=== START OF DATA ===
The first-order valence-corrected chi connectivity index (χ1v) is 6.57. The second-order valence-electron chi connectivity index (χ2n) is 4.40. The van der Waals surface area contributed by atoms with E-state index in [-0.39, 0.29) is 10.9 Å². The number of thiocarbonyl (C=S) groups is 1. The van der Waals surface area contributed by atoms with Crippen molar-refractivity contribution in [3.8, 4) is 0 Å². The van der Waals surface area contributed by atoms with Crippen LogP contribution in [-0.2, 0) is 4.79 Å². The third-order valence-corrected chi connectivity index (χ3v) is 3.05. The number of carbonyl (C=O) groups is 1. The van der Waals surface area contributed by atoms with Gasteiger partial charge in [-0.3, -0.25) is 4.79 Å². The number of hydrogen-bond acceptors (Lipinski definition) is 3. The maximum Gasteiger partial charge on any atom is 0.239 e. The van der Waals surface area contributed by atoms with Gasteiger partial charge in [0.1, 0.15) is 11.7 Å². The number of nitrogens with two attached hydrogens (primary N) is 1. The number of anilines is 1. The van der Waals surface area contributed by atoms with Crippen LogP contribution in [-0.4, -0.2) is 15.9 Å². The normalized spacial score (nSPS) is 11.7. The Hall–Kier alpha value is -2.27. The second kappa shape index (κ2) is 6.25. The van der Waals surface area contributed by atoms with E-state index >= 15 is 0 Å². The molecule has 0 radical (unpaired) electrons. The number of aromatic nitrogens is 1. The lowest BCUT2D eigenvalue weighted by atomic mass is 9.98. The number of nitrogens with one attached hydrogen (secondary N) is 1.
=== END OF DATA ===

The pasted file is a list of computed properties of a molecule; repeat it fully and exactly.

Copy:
The first-order valence-corrected chi connectivity index (χ1v) is 6.57. The second-order valence-electron chi connectivity index (χ2n) is 4.40. The van der Waals surface area contributed by atoms with E-state index in [-0.39, 0.29) is 10.9 Å². The number of thiocarbonyl (C=S) groups is 1. The van der Waals surface area contributed by atoms with Crippen molar-refractivity contribution in [3.8, 4) is 0 Å². The van der Waals surface area contributed by atoms with Crippen LogP contribution in [-0.2, 0) is 4.79 Å². The third-order valence-corrected chi connectivity index (χ3v) is 3.05. The number of carbonyl (C=O) groups is 1. The van der Waals surface area contributed by atoms with Gasteiger partial charge in [-0.3, -0.25) is 4.79 Å². The number of hydrogen-bond acceptors (Lipinski definition) is 3. The maximum Gasteiger partial charge on any atom is 0.239 e. The van der Waals surface area contributed by atoms with Gasteiger partial charge in [0.1, 0.15) is 11.7 Å². The number of nitrogens with two attached hydrogens (primary N) is 1. The number of anilines is 1. The van der Waals surface area contributed by atoms with Crippen LogP contribution in [-0.4, -0.2) is 15.9 Å². The normalized spacial score (nSPS) is 11.7. The Hall–Kier alpha value is -2.27. The second kappa shape index (κ2) is 6.25. The van der Waals surface area contributed by atoms with E-state index >= 15 is 0 Å². The molecule has 0 radical (unpaired) electrons. The number of aromatic nitrogens is 1. The lowest BCUT2D eigenvalue weighted by atomic mass is 9.98. The number of nitrogens with one attached hydrogen (secondary N) is 1.